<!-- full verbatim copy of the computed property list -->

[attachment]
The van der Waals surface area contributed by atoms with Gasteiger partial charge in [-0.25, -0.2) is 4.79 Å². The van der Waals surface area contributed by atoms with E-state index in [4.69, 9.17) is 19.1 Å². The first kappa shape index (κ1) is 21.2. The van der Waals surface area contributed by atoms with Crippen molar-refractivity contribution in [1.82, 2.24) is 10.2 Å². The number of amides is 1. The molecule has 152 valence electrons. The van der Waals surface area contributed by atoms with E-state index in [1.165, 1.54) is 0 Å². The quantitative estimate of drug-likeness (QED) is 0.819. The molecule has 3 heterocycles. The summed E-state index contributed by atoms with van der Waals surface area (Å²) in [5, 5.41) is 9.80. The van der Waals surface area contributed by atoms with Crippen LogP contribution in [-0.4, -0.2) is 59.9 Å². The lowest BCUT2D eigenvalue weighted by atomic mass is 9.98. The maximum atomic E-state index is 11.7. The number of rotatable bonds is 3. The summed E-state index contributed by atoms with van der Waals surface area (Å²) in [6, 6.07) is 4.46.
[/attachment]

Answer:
The van der Waals surface area contributed by atoms with Gasteiger partial charge in [-0.25, -0.2) is 4.79 Å². The van der Waals surface area contributed by atoms with E-state index in [4.69, 9.17) is 19.1 Å². The first kappa shape index (κ1) is 21.2. The van der Waals surface area contributed by atoms with Crippen molar-refractivity contribution in [1.82, 2.24) is 10.2 Å². The number of amides is 1. The molecule has 152 valence electrons. The van der Waals surface area contributed by atoms with E-state index in [1.165, 1.54) is 0 Å². The quantitative estimate of drug-likeness (QED) is 0.819. The molecule has 3 heterocycles. The summed E-state index contributed by atoms with van der Waals surface area (Å²) in [5, 5.41) is 9.80. The van der Waals surface area contributed by atoms with Crippen LogP contribution in [-0.4, -0.2) is 59.9 Å². The lowest BCUT2D eigenvalue weighted by atomic mass is 9.98. The maximum atomic E-state index is 11.7. The number of rotatable bonds is 3. The summed E-state index contributed by atoms with van der Waals surface area (Å²) in [6, 6.07) is 4.46.